This is another Bitcoin and the Arts podcast with John Stuart!
To kick things off this month, John will spend some time chatting about Ascribe. It's a new service that uses the Bitcoin blockchain to manage intellectual property. It also claims to protect copyrights by crawling the internet for illegal copies of art. John will explain how it all works, what he thinks about copyright in general, and why Ascribe might not be very effective in the end.
Then for the second half of the show, John will touch on Taylor Swift and her open letter to Apple. She's upset because the tech giant will not be paying artists anything for the first three months of operation for Apple Music. John will share his thoughts on streaming music, how Bitcoin could enable a revolutionary new way for artists to profit, and much more. Enjoy!
Leave a comment and tell us if you think a service like Ascribe could really protect copyrights!
And remember to tune in the first Saturday of every month for more Bitcoin and the Arts!
John – I love the podcast. A few quick points:
I understand any artist struggling with the idea of someone else distributing his music and not giving him credit. Anyone who does this to any kind of artist is an asshole. But being an asshole shouldn’t be a reason to use government force against someone. This person would be a liar and a scumbag, but not a thief of “property.”
I think that in reality, we wouldn’t see a marked increase in this kind of behavior in a world without IP. How many people go around pretending that they wrote Charles Dickens books, or “Amazing Grace”, or fashion designs (which can’t be copyrighted)? If an artist wants to be sure to get credit, all he has to do is document his work process enough to be able to demonstrate that he made the work first. Then anyone who misrepresents the work would be exposed as a fool as well as an asshole.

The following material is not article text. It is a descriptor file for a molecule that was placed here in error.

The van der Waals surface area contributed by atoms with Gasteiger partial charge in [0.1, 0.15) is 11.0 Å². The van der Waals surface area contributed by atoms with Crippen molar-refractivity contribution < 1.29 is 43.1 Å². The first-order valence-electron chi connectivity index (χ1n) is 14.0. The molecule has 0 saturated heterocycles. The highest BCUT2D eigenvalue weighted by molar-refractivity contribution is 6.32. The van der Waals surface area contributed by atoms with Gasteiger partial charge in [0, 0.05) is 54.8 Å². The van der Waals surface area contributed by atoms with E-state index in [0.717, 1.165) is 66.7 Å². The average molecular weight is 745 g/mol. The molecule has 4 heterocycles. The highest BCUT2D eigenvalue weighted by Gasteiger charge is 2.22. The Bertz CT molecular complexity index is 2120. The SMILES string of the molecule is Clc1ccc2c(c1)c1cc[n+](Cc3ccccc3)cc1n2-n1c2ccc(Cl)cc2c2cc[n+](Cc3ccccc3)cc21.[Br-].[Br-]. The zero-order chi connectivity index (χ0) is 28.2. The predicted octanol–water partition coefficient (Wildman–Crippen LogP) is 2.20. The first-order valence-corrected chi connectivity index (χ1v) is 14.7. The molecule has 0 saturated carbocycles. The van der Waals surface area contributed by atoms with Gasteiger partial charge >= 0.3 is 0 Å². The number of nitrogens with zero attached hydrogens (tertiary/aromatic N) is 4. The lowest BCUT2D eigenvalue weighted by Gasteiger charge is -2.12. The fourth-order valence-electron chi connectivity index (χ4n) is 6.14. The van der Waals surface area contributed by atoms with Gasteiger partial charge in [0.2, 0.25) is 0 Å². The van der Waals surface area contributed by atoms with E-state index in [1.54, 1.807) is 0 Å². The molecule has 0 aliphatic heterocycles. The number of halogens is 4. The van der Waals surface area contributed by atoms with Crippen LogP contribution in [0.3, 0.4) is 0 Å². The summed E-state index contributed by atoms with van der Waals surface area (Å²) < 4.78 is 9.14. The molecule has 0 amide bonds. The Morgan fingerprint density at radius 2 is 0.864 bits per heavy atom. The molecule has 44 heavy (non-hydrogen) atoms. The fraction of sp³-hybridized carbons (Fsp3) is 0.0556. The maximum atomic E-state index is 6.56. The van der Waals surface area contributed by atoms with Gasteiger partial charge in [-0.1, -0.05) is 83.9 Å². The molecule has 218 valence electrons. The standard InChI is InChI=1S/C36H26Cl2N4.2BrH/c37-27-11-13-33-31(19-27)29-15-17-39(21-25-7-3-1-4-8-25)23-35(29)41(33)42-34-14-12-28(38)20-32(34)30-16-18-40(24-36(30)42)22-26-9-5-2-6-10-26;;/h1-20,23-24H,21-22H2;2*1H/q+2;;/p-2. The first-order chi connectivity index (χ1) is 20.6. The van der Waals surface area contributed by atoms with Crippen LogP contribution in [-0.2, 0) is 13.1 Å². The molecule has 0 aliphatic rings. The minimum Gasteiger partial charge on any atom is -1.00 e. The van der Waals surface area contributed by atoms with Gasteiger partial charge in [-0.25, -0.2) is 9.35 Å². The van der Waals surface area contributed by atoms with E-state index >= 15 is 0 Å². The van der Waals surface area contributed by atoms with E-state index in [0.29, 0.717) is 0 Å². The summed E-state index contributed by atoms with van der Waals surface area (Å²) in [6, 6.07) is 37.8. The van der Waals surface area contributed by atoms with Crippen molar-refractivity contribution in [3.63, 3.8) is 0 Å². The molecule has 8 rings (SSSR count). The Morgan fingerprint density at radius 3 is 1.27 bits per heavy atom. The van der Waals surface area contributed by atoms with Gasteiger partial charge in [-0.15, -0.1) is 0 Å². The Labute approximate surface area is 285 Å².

From what I have read, Apple pays slightly higher royalties than Spotify in both the pay service and during the free trial period (two different rates), so I think your criticism there was off-base. Originally Apple was not going to pay anything during the trial period, but this is a period during which Apple wouldn’t have been earning any money either (they don’t have ads like Spotify or collect user information like Google). Partially as a result of Swift’s public letter, Apple now pays during the free trial period.
Thanks for listening and thanks for the thoughtful comment!
I definitely wouldn’t push for using government force in any IP related situation, so I hope that I didn’t come off that way in the podcast. The question of theft when it comes to taking credit for someone else’s work for me is more about whether or not that person was using someone else’s work to make money for themselves. I don’t think hearing an mp3 that you didn’t pay for is theft or that saying offhand that you wrote a song that you didn’t write and then leaving it at that is theft. But the situation is more complicated when someone sells someone else’s work without their permission and makes money for themselves on it.